Keith Richards, portfolio manager at ValueTrend Wealth Management of Worldsource Securities
FOCUS: Technical analysis

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MARKET OUTLOOK

Here’s some scary statistics that might horrify you ever more than running out of candy for shell-outs tonight:

According to sentimentrader.com, the S&P 500 has, since 1937, lost an average of 1.6 per cent in the following month after trading at all-time highs, and Donald Trump's presidential approval rating has dropped below 35 per cent, according to Gallop. Fear the demise of a president’s popularity!

The market, like most scary monsters, has bad breath (breadth, actually). The recent highs on the S&P 500 was led by very few stocks - only two other times in history have we seen a new high on the index with so few new highs within its components. The last time the NASDAQ had such narrow leadership (breadth) was in the year 2000. Those who were invested in tech stocks that year may feel a Halloween chill up their spine when they hear this fact! 

More than 20 per cent of the S&P 500 is comprised of five stocks - AAPL, MSFT, FB, AMZN, GOOGL. The NASDAQ’s top five stocks, making up some 40 per cent of the index, are completely different. They are AAPL, MSFT, FB, AMZN, GOOGL. Hey - wait a minute! That sounds like both large capped stock market indexes (to which all U.S. portfolios are judged against) are leveraged to the success of five arguably overbought, single-sector (tech) stocks. Now that’s kinda scary!

The S&P has closed lower one per cent or more only four days this year - the fewest for a full year since 1964, according to LPL Research. In fact, in any given trading year, stocks will fall by more than -0.70 per cent on 43 trading days on average, according to U.S. portfolio manager Eric Parnell. But this year, we are on pace for just five (including last Wednesday's 0.8 per cent drop), which represents about two per cent of all trading days for the year. So, is this time different? John Templeton once told us that those four words ("this time is different") are the “scariest” words for any investor to believe. History does repeat itself. Stocks should experience healthy corrective periods. The longer it takes for one to happen, the worse it may be.

Finally, the markets' latent disregard for horrifying world events (everything from North Korean nuclear threats to an impeachment of the president) is showing through a constantly low VIX level. My studies show that prolonged VIX readings averaging around 12 or lower tend to suggest complacency, and that condition, if seen for too long of a time, eventually leads into bear markets. 

We’re buying select stocks and ETFs as the “best six months” seasonal period gets under way. But we still hold some cash on the sidelines to stay comparatively defensive and to take advantage of a higher than average potential for a pullback. Further, we have a tight sell discipline in place should things turn ugly. We remain more than a little spooked by this market!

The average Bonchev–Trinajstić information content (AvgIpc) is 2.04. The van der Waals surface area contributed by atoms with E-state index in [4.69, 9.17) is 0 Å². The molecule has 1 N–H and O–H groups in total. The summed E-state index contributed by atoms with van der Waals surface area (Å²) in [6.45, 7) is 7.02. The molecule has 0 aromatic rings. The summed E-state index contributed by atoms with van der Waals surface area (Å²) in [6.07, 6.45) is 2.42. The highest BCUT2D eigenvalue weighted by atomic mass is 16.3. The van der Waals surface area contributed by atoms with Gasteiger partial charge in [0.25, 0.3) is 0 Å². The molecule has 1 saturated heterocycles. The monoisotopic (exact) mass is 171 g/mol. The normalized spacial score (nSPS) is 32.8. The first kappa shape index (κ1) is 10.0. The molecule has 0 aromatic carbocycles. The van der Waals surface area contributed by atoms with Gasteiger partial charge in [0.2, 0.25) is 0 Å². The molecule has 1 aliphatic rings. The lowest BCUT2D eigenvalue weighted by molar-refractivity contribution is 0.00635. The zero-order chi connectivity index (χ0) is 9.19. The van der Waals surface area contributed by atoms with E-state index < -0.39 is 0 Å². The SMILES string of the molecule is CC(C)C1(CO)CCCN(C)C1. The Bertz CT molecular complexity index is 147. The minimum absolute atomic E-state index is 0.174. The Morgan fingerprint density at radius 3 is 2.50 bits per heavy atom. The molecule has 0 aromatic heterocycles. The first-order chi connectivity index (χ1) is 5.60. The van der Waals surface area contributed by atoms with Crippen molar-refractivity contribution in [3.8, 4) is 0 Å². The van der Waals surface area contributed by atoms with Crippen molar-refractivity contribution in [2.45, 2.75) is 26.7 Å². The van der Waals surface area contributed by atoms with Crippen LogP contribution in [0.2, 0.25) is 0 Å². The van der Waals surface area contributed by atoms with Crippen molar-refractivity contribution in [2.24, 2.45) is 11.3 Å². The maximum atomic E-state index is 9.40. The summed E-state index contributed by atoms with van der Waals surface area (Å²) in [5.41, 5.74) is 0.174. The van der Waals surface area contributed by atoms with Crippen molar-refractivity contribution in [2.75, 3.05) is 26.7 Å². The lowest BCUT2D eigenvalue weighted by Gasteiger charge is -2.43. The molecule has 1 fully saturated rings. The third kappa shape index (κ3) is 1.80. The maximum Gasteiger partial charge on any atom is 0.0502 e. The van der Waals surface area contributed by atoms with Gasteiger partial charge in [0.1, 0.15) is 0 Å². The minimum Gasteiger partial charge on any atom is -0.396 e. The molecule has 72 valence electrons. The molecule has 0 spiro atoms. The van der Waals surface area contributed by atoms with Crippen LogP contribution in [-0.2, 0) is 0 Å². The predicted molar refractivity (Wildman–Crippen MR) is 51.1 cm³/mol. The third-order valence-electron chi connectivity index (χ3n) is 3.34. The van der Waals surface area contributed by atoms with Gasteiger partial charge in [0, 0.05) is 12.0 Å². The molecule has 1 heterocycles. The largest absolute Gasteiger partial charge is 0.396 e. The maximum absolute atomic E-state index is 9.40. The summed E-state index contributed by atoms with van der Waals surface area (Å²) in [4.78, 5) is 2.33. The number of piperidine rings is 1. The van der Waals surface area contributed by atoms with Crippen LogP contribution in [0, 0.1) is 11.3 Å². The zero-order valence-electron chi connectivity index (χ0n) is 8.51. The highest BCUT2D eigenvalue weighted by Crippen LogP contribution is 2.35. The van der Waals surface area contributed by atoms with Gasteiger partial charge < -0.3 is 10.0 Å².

Note that we publish a bi-weekly blog on technical analysis at www.valuetrend.ca. If viewers want to follow us on twitter (@ValueTrend), they will be informed of the new blogs when they come out.

TOP PICKS

Keith Richards' Top Picks

Keith Richards, portfolio manager at ValueTrend Wealth Management of Worldsource Securities, discusses his top picks: the Vanguard FTSE Developed All Cap ex-North America HCAD Index ETF, Fairfax Financial and the BMO Low Volatility Canadian Equity ETF.

VANGUARD FTSE DEVELOPED ALL-CAP EX-NORTH AMERICA HCAD INDEX ETF (VI.TO)
This ETF gets you into developed countries outside of the emerging markets and the North American markets. We like names in North America, but the U.S. in particular is pretty overbought. It's not a bad thing to start owning assets outside of our continent. This ETF is currency hedged, which makes sense given its hard to predict where such a wide variety of currencies may end up in the coming months on a relative basis to our own.

FAIRFAX FINANCIAL (FFH.TO)
We have watched, and watched, and watched this stock for a sign of a bottom reversal. Finally, after a nice base over the past year, it has broken out. We’re in. We think it’s going back to its old highs in the $750 area. We also like Prem Watsa’s decision to stop fooling around with hedging techniques and focus on what he knows best: investing. He’s got a nice chunk of insurance and some exposure to India, which we quite like too.  

BMO LOW VOLATILITY CANADIAN EQUITY ETF (ZLB.TO)
In our thesis we are worried about the market, but acknowledge the need to be in during the “best six months.” We are sticking to lower volatility stocks and ETFs for the most part. We also like the breakout for the TSX. The only problem with buying a broad TSX60 index ETF is the large weighting in oil. Our worry is the large wall of resistance that WTI oil is approaching in and around the mid-US$50’s. The ZLB shares are far less exposed to oil than a TSX60 orientated ETF. It's only got about 2.5 per cent exposure to energy.
 

DISCLOSURE PERSONAL FAMILY PORTFOLIO/FUND
VI Y Y Y
FFH Y Y Y
ZLB Y Y Y

PAST PICKS: JUNE 12, 2017

Keith Richards' Past Picks

Keith Richards, portfolio manager at ValueTrend Wealth Management of Worldsource Securities, discusses his past picks: BCE, Mondelez and cash.

BCE (BCE.TO)

  • Then: $60.60
  • Now: $59.57
  • Return: -1.69%
  • Total return: 0.72%

MONDELEZ (MDLZ.O)

  • Then: $44.94
  • Now: $41.43
  • Return: -7.81%
  • Total return: -6.10%

CASH

TOTAL RETURN AVERAGE: -0.2%
 

DISCLOSURE PERSONAL FAMILY PORTFOLIO/FUND
BCE  Y Y Y
MDLZ Y Y Y


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